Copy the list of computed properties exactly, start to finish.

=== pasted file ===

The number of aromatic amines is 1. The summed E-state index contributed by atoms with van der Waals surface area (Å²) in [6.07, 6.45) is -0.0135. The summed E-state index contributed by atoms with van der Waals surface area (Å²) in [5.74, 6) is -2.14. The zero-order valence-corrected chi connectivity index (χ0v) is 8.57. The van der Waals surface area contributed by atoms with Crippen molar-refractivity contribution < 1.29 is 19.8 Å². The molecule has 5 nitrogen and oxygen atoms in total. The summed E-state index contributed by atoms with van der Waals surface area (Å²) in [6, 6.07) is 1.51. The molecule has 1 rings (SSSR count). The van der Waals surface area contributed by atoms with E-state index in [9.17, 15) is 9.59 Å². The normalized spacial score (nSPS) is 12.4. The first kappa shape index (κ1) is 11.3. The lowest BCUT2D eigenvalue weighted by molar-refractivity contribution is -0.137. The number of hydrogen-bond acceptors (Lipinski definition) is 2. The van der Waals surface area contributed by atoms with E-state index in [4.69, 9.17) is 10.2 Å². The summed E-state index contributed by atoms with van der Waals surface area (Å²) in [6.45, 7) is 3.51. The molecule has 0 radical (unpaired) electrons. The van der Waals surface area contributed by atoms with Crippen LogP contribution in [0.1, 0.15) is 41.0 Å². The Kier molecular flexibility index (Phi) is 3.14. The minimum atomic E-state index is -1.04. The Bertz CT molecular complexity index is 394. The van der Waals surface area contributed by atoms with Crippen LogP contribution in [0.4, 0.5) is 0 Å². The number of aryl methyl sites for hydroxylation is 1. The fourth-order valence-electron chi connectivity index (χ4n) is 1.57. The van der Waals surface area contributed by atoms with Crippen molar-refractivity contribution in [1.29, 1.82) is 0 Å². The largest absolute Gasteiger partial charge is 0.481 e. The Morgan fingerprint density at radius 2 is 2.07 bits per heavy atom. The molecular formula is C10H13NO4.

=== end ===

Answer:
The number of aromatic amines is 1. The summed E-state index contributed by atoms with van der Waals surface area (Å²) in [6.07, 6.45) is -0.0135. The summed E-state index contributed by atoms with van der Waals surface area (Å²) in [5.74, 6) is -2.14. The zero-order valence-corrected chi connectivity index (χ0v) is 8.57. The van der Waals surface area contributed by atoms with Crippen molar-refractivity contribution < 1.29 is 19.8 Å². The molecule has 5 nitrogen and oxygen atoms in total. The summed E-state index contributed by atoms with van der Waals surface area (Å²) in [6, 6.07) is 1.51. The molecule has 1 rings (SSSR count). The van der Waals surface area contributed by atoms with E-state index in [9.17, 15) is 9.59 Å². The normalized spacial score (nSPS) is 12.4. The first kappa shape index (κ1) is 11.3. The lowest BCUT2D eigenvalue weighted by molar-refractivity contribution is -0.137. The number of hydrogen-bond acceptors (Lipinski definition) is 2. The van der Waals surface area contributed by atoms with E-state index in [4.69, 9.17) is 10.2 Å². The summed E-state index contributed by atoms with van der Waals surface area (Å²) in [6.45, 7) is 3.51. The molecule has 0 radical (unpaired) electrons. The van der Waals surface area contributed by atoms with Crippen LogP contribution in [0.1, 0.15) is 41.0 Å². The Kier molecular flexibility index (Phi) is 3.14. The minimum atomic E-state index is -1.04. The Bertz CT molecular complexity index is 394. The van der Waals surface area contributed by atoms with Crippen LogP contribution in [0.4, 0.5) is 0 Å². The number of aryl methyl sites for hydroxylation is 1. The fourth-order valence-electron chi connectivity index (χ4n) is 1.57. The van der Waals surface area contributed by atoms with Crippen molar-refractivity contribution in [1.29, 1.82) is 0 Å². The largest absolute Gasteiger partial charge is 0.481 e. The Morgan fingerprint density at radius 2 is 2.07 bits per heavy atom. The molecular formula is C10H13NO4.